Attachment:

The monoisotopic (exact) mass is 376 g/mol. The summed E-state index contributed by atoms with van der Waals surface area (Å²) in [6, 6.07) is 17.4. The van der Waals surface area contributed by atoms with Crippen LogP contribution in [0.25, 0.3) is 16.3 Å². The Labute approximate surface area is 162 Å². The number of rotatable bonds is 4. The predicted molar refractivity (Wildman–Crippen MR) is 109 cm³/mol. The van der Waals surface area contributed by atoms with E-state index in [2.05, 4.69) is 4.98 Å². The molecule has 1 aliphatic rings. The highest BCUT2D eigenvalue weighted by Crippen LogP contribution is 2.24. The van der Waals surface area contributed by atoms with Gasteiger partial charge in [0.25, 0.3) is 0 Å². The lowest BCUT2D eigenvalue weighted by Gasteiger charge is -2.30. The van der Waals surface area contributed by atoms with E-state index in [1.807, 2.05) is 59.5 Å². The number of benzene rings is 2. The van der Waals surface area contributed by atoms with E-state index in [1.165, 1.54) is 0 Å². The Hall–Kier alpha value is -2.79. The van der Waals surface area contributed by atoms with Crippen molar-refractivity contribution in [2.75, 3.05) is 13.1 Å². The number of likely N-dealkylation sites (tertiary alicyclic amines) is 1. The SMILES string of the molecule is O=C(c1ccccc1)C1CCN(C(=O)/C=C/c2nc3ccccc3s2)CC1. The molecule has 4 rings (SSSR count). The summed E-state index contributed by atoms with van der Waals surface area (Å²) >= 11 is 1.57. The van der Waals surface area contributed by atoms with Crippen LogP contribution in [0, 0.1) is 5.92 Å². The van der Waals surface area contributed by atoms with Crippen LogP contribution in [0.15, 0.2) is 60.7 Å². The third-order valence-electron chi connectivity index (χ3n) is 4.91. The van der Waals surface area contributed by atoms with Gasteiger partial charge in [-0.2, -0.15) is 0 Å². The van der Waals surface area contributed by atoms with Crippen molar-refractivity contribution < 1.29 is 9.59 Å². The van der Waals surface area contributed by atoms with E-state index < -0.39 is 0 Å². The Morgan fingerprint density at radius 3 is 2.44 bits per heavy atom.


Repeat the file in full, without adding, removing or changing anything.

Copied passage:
The monoisotopic (exact) mass is 376 g/mol. The summed E-state index contributed by atoms with van der Waals surface area (Å²) in [6, 6.07) is 17.4. The van der Waals surface area contributed by atoms with Crippen LogP contribution in [0.25, 0.3) is 16.3 Å². The Labute approximate surface area is 162 Å². The number of rotatable bonds is 4. The predicted molar refractivity (Wildman–Crippen MR) is 109 cm³/mol. The van der Waals surface area contributed by atoms with E-state index in [2.05, 4.69) is 4.98 Å². The molecule has 1 aliphatic rings. The highest BCUT2D eigenvalue weighted by Crippen LogP contribution is 2.24. The van der Waals surface area contributed by atoms with Gasteiger partial charge in [0.25, 0.3) is 0 Å². The lowest BCUT2D eigenvalue weighted by Gasteiger charge is -2.30. The van der Waals surface area contributed by atoms with E-state index in [1.807, 2.05) is 59.5 Å². The number of benzene rings is 2. The van der Waals surface area contributed by atoms with E-state index in [1.165, 1.54) is 0 Å². The Hall–Kier alpha value is -2.79. The van der Waals surface area contributed by atoms with Crippen molar-refractivity contribution in [2.75, 3.05) is 13.1 Å². The number of likely N-dealkylation sites (tertiary alicyclic amines) is 1. The SMILES string of the molecule is O=C(c1ccccc1)C1CCN(C(=O)/C=C/c2nc3ccccc3s2)CC1. The molecule has 4 rings (SSSR count). The summed E-state index contributed by atoms with van der Waals surface area (Å²) >= 11 is 1.57. The van der Waals surface area contributed by atoms with Crippen LogP contribution in [0, 0.1) is 5.92 Å². The van der Waals surface area contributed by atoms with Crippen LogP contribution in [0.15, 0.2) is 60.7 Å². The third-order valence-electron chi connectivity index (χ3n) is 4.91. The van der Waals surface area contributed by atoms with Gasteiger partial charge in [-0.2, -0.15) is 0 Å². The van der Waals surface area contributed by atoms with Crippen molar-refractivity contribution < 1.29 is 9.59 Å². The van der Waals surface area contributed by atoms with E-state index < -0.39 is 0 Å². The Morgan fingerprint density at radius 3 is 2.44 bits per heavy atom.